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How to Not Beat a Topic to Death

Updated: Feb 15, 2023

row of lightbulbs that are burnt out with one lightbulb that is lit

Have you ever caught yourself repeating a conversation? I’m not talking about rehashing an unsettled issue. I’m talking about having the exact same conversation with the same person. I know I have. This is a fairly frequent occurrence for humans. We have opinions and beliefs about a subject, and we often believe those to be well founded. This causes us to repeat ourselves almost indefinitely. In casual conversation, this isn’t such a big deal. You aren’t making any personal progression, but it’s not a crime. However, in writing, it could be a much bigger problem.

Those that write for a living can often find themselves struggling to write on the same topic repeatedly. They feel that they have beaten a topic to death, and that there is nothing left for them to say. They can’t repeat themselves for fear of self-plagiarism, but they are at a loss for new ideas. If you are struggling with this, these tips will show you that there are several more angles for you to cover before you’ve said everything that can be said.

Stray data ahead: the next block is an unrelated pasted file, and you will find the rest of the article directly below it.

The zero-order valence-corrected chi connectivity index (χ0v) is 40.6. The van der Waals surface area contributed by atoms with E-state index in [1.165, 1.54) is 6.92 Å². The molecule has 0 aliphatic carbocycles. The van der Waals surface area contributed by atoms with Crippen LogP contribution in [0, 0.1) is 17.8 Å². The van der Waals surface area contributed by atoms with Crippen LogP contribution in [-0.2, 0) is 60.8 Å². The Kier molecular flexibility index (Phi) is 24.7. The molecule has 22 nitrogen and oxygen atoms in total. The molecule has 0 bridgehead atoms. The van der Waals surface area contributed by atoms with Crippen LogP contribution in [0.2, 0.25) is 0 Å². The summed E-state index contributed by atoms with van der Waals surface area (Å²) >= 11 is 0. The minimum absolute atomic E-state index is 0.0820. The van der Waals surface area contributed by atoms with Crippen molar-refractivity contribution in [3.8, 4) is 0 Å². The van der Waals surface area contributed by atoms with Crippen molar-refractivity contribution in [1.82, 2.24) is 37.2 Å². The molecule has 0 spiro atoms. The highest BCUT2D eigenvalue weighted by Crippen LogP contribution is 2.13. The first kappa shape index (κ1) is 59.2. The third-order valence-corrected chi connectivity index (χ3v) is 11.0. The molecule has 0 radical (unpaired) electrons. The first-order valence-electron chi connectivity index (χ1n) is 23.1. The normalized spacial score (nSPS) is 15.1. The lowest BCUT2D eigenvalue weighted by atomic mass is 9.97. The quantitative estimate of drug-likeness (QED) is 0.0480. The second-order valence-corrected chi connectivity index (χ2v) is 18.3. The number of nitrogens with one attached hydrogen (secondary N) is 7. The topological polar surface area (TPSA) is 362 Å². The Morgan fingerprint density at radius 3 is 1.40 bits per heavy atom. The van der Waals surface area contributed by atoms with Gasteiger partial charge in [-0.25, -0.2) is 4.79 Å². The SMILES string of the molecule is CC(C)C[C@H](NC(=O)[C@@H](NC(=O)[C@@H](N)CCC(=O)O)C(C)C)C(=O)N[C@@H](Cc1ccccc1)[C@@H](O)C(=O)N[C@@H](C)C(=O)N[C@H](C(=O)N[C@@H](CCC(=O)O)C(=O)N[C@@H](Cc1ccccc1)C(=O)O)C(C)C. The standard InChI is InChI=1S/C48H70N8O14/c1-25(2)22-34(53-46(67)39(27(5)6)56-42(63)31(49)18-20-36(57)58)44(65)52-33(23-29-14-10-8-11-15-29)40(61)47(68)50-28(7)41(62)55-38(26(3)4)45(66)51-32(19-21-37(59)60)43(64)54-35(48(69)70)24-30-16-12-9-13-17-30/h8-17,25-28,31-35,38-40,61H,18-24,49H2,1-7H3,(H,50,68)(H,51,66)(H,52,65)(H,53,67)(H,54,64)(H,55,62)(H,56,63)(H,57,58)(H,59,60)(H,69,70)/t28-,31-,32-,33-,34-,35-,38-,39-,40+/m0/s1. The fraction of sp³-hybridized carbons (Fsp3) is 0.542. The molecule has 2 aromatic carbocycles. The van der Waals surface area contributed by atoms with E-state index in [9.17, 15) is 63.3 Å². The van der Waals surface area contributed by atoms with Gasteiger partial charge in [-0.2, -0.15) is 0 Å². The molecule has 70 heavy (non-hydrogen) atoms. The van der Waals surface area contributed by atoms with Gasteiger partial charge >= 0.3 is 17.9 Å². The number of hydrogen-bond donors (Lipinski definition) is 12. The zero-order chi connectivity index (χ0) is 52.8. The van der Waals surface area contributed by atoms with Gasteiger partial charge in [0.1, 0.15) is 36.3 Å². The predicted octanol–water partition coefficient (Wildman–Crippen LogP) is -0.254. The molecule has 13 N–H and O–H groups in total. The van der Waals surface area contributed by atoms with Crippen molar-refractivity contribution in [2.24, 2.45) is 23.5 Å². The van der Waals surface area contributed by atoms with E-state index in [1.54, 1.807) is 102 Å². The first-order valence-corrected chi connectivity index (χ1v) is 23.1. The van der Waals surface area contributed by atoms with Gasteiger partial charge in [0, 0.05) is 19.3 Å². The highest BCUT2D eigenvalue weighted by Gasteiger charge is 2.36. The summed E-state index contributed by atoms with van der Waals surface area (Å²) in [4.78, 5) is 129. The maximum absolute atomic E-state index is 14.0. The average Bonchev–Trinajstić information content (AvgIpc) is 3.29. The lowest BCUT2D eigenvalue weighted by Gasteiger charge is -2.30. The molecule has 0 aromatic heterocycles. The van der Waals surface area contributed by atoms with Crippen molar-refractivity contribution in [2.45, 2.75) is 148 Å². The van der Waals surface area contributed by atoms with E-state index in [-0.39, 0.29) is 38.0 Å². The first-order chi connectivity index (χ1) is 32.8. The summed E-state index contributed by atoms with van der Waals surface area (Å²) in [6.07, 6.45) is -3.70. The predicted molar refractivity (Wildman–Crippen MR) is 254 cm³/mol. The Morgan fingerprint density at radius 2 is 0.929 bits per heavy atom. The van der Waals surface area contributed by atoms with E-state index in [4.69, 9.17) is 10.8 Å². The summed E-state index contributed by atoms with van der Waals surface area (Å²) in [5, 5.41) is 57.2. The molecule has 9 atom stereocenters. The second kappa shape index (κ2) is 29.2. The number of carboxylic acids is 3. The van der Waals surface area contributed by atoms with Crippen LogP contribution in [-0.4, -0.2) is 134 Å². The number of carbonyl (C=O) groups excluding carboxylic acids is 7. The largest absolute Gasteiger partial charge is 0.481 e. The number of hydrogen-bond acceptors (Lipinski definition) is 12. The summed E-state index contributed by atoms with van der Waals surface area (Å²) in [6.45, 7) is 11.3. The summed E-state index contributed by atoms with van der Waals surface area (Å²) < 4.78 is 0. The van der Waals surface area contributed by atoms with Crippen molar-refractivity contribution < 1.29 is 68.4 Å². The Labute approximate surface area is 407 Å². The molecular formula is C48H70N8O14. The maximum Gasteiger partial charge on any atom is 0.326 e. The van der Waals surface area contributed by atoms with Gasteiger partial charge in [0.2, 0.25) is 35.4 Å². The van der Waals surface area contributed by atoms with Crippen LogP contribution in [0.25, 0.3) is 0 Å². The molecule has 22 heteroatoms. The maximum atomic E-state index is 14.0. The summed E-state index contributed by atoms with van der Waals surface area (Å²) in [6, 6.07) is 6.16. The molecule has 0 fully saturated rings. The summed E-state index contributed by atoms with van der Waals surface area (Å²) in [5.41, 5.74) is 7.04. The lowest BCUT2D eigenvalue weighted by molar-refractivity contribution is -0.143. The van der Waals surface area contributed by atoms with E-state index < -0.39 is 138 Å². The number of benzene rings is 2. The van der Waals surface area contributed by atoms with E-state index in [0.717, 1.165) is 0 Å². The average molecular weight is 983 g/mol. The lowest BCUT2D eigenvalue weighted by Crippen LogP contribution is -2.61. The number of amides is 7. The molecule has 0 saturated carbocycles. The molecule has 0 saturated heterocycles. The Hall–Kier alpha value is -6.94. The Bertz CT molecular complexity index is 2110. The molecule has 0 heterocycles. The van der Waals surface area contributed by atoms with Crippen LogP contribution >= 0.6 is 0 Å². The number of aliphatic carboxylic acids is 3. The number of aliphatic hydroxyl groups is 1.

Tip #1: Take a 180-degree turn

Let’s use an example. Suppose you are writing several pieces about the benefits of having a pool in your yard. You’ve written several articles covering all the toys, activities, and amenities that can make the pool a benefit. What else can you do? Take a 180-degree turn. Instead of considering what could make the pool a benefit, consider the problems with a pool.

You might be thinking, “Why? Why would I do that? That is clearly the opposite of the purpose behind my writing!” If that is what you are thinking, then you would be right. You won’t convince many people that a pool is a good idea by telling them it is a bad idea. However, you can use the negative aspects of a pool like potential dangers, maintenance, and utility costs, as material to spark ideas for positive writing. For example, everyone knows that a pool is potentially dangerous, especially for small children. You could write a piece that acknowledges the danger but then shows how to mitigate it.

Tip #2: Change Your Audience

You may find that your lack of ideas stems from your perception of your audience. You can come up with a whole host of new ideas by changing this perception. You could change your audience to focus on people from a specific region, race, gender, ethnicity, economic status, political beliefs, etc. Each of these things can affect how a person might view the subject that you are writing about. Catering to a more specific audience will allow you to tailor your writing to their interests. It is important that you be careful when you do this. You don’t want to offend anyone by relying on stereotypes. If you are concerned, check with a few members of your target demographic before publishing.

These two tips have proved invaluable for me as I have worked to improve my ability to come up with new ideas. I hope that they work well for you.

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